21st Jun2022

‘Captain America: Sentinel of Liberty #1’ Review

by Dean Fuller

Written by Jackson Lanzing, Collin Kelly | Art by Carmen Carnero | Published by Marvel Comics

Been a while since I last checked in on a Captain America book, mainly because there’s so much other stuff going on comics-wise Cap’s become old news. No new Captain America movie/tv stuff (not including Sam Wilson of course) means Marvel’s been putting most of its efforts elsewhere. This, then, was a welcome sight. A shiny new number one, a shiny new creative team, and the promise of a shiny new approach (mind you, when has a number one issue NOT been a brand-new approach. Marketing decree this.) Throw in some fantastic covers for this launch issue, and it was an easy sell for me. An easy sell to pick up of course, but the proof is always in the pudding.

Let’s take a look.

We open in quite the attention-grabbing way. First, a 12-panel page showing the forging of Cap’s shield from 1941, which raises a question or two, followed by a glorious 2-page spread by Carnero using the shield to tell Cap’s background, history and values. That’s a poster right there on anyone’s wall, it’s that good. We drop in on Steve Rogers, now wanting to reconnect with the people he is supposed to represent. He’s spent so long being the symbol, that he’s begun to lose touch with the man. So, no more living in top secret bases, now back to living in a small apartment in an average Lower East Side block in Manhattan. Not just any crappy apartment though, it’s the one in which Steve grew up. If everyone knew, it would be the Captain America Museum, rather than what it is. For Steve, though, it’s the place that made him.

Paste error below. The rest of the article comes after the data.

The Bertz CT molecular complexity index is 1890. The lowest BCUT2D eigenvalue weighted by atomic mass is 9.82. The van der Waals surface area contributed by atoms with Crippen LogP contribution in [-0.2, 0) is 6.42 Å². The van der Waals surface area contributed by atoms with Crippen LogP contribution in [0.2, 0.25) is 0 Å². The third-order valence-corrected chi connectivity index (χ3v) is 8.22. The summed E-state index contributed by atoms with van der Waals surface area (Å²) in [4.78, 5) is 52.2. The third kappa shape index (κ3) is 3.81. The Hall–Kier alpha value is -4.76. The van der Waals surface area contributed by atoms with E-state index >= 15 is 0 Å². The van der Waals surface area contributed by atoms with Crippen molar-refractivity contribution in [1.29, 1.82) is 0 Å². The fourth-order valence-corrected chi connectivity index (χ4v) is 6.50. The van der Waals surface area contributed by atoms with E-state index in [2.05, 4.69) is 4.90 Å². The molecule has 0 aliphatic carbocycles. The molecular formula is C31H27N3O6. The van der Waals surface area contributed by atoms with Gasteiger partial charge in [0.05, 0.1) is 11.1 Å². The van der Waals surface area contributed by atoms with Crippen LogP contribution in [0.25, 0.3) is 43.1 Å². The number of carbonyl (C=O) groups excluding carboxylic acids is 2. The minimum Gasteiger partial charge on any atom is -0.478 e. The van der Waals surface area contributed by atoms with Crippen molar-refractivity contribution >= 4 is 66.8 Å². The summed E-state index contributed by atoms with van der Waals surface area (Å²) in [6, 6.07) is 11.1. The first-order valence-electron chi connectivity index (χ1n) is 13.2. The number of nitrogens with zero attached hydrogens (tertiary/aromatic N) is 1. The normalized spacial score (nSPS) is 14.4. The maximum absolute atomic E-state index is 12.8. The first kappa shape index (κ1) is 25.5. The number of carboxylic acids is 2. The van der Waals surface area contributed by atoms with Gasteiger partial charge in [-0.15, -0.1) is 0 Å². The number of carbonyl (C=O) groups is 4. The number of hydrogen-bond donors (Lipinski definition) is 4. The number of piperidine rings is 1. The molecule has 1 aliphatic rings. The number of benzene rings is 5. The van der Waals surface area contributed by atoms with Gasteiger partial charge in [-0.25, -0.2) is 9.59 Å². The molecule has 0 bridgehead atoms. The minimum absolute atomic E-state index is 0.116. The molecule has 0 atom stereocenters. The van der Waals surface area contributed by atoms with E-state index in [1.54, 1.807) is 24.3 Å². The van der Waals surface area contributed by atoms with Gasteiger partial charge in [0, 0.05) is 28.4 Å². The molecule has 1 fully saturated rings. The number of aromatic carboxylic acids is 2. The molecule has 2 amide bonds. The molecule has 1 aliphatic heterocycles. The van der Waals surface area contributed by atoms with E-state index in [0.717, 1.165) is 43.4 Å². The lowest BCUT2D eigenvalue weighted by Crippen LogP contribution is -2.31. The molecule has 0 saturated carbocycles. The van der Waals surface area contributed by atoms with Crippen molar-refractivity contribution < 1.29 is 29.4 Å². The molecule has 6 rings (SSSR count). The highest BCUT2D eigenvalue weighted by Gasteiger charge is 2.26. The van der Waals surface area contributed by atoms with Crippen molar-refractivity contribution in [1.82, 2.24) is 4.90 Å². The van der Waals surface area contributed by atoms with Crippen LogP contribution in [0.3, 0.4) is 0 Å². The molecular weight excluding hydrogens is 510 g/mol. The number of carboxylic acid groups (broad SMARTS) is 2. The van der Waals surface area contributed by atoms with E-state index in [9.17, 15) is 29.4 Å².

Getting back to basics means mixing with the people too of course, and Carnero throws in another fantastic 2-page spread, showing how Steve goes jogging with his shield, as everyone shouldn’t see him as the superhero, but as them able to hold the shield. Fab stuff. Steve even goes back to Community College for, what else, an art course. As sincere as Steve is of course, he is one of the world’s greatest heroes, and it’s not long before some old colleagues draw him into something that seems to be planned for July 4th. Something bad. Time to get into costume, and time to call Bucky.

The ‘something planned’ seems to be very close to home. It looks like Cap’s old WWII ally The Destroyer is back, but that’s impossible. He was Brian Falsworth, and he’s been dead since 1953. This guy must be an imposter, and Steve doesn’t like it when people abuse his friend’s memories. A good old punch-up ensues, but oddly it’s what’s being said that hits harder than the punches thrown. Steve wins, but the beaten man leaves a cryptic message before he sort of self-destructs. He warns Steve his shield isn’t what he thinks it is, and he will soon find out why. Hmmm. Even more mysteriously, Bucky seems to know a lot more than he was letting on. So, who is pulling the strings? What is The Century Game? What the heck is going on?

I really enjoyed this. It was pretty much the perfect first issue. It introduced the status quo, reintroduced the character, and then proceeded to turn everything on its head with a nod to both the past and to the future. The issue read as a great stand alone but also opened up a whole new set of questions and plot points. The focus on the shield was also a nice touch. That great writing was complemented by some absolutely gorgeous artwork. I love clean lines and straightforward layouts, so this was perfect for me, with a generous sprinkling of double page spreads. Carnero’s art was just sensational throughout. Great creative team on what promises to be a great book.

So, it’s all about the shield. A shield of course can be both physical or mental, and a shield can both protect and attack. I suspect we might get to see all four aspects in the following issues.

This book looks very good indeed.

****½  4.5/5


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